MINNEAPOLIS – Target’s stock price is now hovering around the $54 mark, and the retail giant let go of another senior executive as the company seeks to regain its profitability.
Casey Carl, Target’s chief innovation officer, will leave the company after 20 years, reports Fortune Magazine. The company has experienced three straight quarters of sales declines, and said in February that it does not expect 2017 to be any better. Target announced Carl’s imminent departure in an email to corporate headquarters employees on Thursday.
Carl was the chief architect behind two major projects the company canceled in February. This included the “Store of the Future” where robots would retrieve products from a warehouse, and have them ready at checkout at the smaller storefront.
That project was cancelled after Target’s stock price fell to $63.42 in early February, then the lowest price for Target’s stock since October 2014. This was down from an all-time high of $83.98 on April 19, 2016, the day the company announced its transgender bathroom policy.
Since then the stock price continued to fall. On April 5, the price closed at $52.75, the lowest it has closed at since April 21, 2012. It had recovered slightly by April 21, 2017, closing at $54.78.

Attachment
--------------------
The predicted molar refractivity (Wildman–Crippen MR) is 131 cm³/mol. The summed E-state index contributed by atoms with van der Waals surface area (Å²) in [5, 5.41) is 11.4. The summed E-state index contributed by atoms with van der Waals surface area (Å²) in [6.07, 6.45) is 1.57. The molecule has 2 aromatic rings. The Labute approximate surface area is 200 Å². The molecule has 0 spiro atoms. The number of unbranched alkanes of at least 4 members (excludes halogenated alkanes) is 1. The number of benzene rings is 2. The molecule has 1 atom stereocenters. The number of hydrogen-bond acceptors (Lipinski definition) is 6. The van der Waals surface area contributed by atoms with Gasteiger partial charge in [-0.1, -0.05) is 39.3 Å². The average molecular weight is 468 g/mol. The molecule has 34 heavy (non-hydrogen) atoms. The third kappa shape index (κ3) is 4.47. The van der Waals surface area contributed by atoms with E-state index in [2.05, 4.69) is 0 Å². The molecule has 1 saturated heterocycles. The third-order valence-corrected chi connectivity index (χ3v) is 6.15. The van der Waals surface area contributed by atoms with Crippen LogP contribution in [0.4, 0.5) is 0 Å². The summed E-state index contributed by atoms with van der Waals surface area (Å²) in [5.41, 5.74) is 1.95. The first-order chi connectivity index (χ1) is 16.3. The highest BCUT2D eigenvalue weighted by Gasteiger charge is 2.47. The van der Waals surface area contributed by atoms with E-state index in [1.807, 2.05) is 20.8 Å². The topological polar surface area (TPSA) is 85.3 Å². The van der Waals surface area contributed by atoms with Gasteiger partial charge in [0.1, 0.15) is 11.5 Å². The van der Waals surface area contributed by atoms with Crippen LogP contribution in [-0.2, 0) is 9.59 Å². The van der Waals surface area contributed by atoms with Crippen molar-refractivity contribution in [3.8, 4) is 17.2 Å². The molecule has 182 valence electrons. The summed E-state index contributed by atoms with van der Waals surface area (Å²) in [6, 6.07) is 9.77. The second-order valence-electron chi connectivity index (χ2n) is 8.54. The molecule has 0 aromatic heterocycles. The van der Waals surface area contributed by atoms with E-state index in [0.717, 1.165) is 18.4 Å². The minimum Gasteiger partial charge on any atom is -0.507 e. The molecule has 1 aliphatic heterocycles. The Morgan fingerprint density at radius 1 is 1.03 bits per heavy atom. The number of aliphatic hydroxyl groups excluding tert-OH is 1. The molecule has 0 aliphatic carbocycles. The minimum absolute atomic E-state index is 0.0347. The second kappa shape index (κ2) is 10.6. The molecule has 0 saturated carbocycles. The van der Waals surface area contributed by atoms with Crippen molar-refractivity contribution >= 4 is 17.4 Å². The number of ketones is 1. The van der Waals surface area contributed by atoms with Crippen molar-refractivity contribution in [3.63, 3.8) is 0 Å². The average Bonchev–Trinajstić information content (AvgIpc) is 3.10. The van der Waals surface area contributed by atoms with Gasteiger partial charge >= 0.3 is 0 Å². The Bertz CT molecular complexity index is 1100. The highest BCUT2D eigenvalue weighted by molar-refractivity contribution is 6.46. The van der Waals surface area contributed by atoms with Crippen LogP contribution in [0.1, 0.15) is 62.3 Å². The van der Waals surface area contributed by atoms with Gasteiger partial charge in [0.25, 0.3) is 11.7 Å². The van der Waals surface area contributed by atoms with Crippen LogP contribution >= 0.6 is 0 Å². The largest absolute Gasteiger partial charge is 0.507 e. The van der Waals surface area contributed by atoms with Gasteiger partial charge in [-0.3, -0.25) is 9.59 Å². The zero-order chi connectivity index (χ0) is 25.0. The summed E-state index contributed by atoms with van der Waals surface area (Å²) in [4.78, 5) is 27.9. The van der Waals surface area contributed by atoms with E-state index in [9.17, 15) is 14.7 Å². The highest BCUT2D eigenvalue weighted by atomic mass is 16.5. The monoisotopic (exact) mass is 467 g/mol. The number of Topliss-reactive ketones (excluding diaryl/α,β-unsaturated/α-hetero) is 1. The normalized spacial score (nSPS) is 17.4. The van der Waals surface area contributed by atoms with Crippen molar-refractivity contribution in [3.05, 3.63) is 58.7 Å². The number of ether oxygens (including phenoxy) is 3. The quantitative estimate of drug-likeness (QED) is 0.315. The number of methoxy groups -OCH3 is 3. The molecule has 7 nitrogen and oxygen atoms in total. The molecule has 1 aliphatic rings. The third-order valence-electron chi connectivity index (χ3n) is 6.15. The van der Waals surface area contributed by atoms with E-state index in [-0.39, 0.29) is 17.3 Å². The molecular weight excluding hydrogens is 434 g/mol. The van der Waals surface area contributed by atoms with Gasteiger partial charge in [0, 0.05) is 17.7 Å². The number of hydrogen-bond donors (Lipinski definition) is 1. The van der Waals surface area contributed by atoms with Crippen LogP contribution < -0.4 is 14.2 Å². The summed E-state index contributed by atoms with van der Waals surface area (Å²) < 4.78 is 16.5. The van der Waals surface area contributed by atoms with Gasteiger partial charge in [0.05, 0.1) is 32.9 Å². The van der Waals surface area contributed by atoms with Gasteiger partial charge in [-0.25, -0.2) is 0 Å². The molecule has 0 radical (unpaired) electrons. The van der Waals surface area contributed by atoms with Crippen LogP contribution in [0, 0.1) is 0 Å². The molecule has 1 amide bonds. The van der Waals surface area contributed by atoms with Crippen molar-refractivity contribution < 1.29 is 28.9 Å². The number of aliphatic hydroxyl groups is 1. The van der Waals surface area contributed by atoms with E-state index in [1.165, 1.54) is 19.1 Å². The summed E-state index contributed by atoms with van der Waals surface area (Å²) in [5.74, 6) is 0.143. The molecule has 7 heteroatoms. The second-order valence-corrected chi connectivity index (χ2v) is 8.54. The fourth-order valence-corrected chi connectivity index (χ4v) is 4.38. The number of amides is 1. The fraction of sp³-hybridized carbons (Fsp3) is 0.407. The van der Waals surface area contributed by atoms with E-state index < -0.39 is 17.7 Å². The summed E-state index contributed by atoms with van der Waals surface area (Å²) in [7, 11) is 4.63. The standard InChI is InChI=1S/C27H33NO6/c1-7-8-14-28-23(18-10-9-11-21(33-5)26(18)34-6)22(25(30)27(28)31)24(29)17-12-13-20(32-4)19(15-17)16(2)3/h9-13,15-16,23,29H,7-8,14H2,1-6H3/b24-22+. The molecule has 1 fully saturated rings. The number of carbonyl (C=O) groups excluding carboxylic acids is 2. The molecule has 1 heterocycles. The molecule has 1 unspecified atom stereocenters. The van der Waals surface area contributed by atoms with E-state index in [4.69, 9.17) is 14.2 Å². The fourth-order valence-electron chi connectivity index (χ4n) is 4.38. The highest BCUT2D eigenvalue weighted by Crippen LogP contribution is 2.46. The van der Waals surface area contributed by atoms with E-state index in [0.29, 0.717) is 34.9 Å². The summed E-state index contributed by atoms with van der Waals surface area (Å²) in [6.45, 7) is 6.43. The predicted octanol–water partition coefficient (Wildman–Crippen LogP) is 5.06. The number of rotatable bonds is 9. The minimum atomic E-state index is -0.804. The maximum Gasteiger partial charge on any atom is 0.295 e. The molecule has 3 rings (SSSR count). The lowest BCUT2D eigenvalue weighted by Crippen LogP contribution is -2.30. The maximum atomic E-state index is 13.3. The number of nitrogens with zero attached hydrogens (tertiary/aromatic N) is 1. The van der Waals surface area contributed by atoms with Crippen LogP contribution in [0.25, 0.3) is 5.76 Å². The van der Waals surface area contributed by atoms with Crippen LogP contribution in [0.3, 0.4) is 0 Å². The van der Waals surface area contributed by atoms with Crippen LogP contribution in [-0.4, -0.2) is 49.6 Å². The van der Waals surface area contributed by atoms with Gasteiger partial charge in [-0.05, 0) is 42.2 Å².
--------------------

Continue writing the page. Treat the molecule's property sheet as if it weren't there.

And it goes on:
Carl will be leaving the company May 5, according to the Star Tribune. He is the most senior of several executives focused on digital or innovation ventures who have left Target in recent months. Target’s CEO Brian Cornell said in March that the company can no longer afford to work on innovation projects that do not pay off within three to four years.
The total stock price drop hit investors for over $15 billion, reported Breitbart in February. That will have only increased in the past two months as the price fell another nine dollars a share.
All of this came after the transgender policy was introduced. Cornell has since claimed he was left out on the decision making process regarding the company’s public announcement of the change in policy, reports The Daily Caller. Instead Target’s “risk committee” circulated the idea of publicizing the policy change to other executives. Target’s chief risk officer, Jackie Rice, and the company’s chief external-engagement officer, Laysha Ward, gave the go ahead without Cornell’s involvement.